Wednesday, April 9, 2014

Hummingbird Cake-- A Classic Southern Treat

I love bananas. They're one of my favorite "power snacks", sliced and mounded atop non-fat cottage cheese, with a few raisins sprinkled in. That might sound a little weird to some people, but it's my mid-morning snack at the office-- and, certainly, a lot healthier than a doughnut!

I am a bit fussy about my bananas, though.

When they start looking like this, I don't want to eat them anymore. They are usually peeled and frozen for future fruit smoothies. I'm not the biggest fan of banana bread-- with the exception of some freshly baked banana bread that I had on the road to Hana, Maui. That's not to say that I don't like banana bread, but  I find it to be a bit unexciting.

The April/May 2014 issue of "Cook's Country Magazine" featured a classic Southern cake called  "Hummingbird Cake" recipe. I eyed the very ripe bananas sitting in the fruit bowl, and I decided I would see what the fuss is about this cake.  Cook's Country is in the same family as "Cook's Illustrated/America's Test Kitchen", and they strive to improve recipes.  I did a little internet research and the common ingredients are pineapple, pecans (or walnuts), and very ripe bananas. Yes, oil and eggs were found in every heirloom recipe that I found.  Cook's Country said "...Reducing the oil was the first logical step, and tweaking the leavener finished the job. Mashing the bananas proved a better approach than simply stirring in chunks, and toasting the pecans went far in improving flavor. To amp up wan pineapple flavor, we more than doubled the amount of fruit, boiling down the juices to concentrate flavor and prevent leaden layers."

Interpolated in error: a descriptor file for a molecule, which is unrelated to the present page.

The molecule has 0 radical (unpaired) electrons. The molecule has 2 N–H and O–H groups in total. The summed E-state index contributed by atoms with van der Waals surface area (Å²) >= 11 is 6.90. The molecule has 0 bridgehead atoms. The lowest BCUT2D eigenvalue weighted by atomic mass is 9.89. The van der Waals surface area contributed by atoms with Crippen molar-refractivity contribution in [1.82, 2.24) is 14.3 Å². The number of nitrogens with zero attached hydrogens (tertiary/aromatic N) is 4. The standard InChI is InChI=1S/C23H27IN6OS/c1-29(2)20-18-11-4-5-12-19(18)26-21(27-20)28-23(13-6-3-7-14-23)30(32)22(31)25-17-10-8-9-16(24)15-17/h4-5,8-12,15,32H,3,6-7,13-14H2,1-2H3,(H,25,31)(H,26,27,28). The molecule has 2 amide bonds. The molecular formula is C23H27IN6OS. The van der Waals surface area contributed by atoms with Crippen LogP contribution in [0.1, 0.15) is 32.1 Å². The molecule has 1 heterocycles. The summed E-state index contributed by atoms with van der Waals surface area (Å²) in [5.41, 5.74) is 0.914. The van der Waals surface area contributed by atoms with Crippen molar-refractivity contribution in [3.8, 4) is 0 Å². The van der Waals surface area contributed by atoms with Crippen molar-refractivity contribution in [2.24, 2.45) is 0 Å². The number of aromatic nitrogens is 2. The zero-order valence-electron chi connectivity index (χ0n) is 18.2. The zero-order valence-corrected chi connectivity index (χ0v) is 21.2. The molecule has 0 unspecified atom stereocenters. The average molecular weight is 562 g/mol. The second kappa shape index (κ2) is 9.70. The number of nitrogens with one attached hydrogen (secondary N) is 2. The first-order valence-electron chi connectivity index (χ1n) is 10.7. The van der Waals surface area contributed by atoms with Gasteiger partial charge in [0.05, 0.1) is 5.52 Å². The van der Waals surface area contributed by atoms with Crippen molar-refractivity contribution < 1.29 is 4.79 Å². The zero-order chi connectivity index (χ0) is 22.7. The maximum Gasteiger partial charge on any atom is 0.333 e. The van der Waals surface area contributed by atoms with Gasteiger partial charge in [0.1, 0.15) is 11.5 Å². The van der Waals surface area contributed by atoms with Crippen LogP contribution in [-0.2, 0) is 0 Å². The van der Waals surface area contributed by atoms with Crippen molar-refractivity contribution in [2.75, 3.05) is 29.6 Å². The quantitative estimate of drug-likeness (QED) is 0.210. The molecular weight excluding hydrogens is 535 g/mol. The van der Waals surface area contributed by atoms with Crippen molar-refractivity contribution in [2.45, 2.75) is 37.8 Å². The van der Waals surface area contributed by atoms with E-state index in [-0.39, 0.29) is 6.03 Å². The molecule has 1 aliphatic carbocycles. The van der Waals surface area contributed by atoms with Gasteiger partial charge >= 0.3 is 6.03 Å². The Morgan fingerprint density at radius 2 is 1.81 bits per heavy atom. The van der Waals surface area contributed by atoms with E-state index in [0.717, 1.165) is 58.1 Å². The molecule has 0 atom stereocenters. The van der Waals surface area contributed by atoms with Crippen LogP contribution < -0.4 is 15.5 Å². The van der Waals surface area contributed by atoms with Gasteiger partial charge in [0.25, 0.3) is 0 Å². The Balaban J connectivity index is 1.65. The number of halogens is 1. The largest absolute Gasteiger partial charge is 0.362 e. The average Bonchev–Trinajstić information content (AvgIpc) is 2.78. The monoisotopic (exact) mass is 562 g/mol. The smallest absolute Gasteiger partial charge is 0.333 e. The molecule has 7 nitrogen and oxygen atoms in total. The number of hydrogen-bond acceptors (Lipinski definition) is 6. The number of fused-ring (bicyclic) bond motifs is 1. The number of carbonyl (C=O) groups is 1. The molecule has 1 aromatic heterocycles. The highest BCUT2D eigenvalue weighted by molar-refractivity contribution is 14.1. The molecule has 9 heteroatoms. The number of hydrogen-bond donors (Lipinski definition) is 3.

The first thing I noticed, is that I didn't need a cake mixer. Sweet! So, I began by draining a can of pineapple and reducing the syrup to about 1/3 cup.  

The dry ingredients were sifted, the pecans toasted...

I like to use my potato ricer to mash bananas. Nifty, eh?

In a large bowl, I've whisked the eggs, added the oil,  and vanilla. In goes the pineapple. banana and pecans, and the reduced pineapple syrup. Last, the dry ingredients are stirred until combined.

The batter was evenly divided into two parchment lined 9-inch cake pans. The baking time was listed as 50-55 minutes, but mine was ready at the 45 minute mark.


Oh, yeah. The frosting! 

Cream cheese. Definitely. I can't imagine using any other type of frosting with this cake.  No matter how much cheaper "generic brands" are-- I'm sticking with Philadelphia Cream Cheese. The best.

The frosting recipes lists 20 ounces of unsalted butter and 20 ounces of cream cheese. Whoa! I stuck to two sticks of butter and two packages of cream cheese. That's still a lot...


...and I used four cups of confectioners sugar, instead of five. Once the butter, powdered sugar and vanilla are creamed together, the cream cheese is slowly added.

Day-um!  That's a lot of frosting-- and I might add-- it's so good! I have to wait at least two hours before frosting the cake. Tick, tock, tick, tock...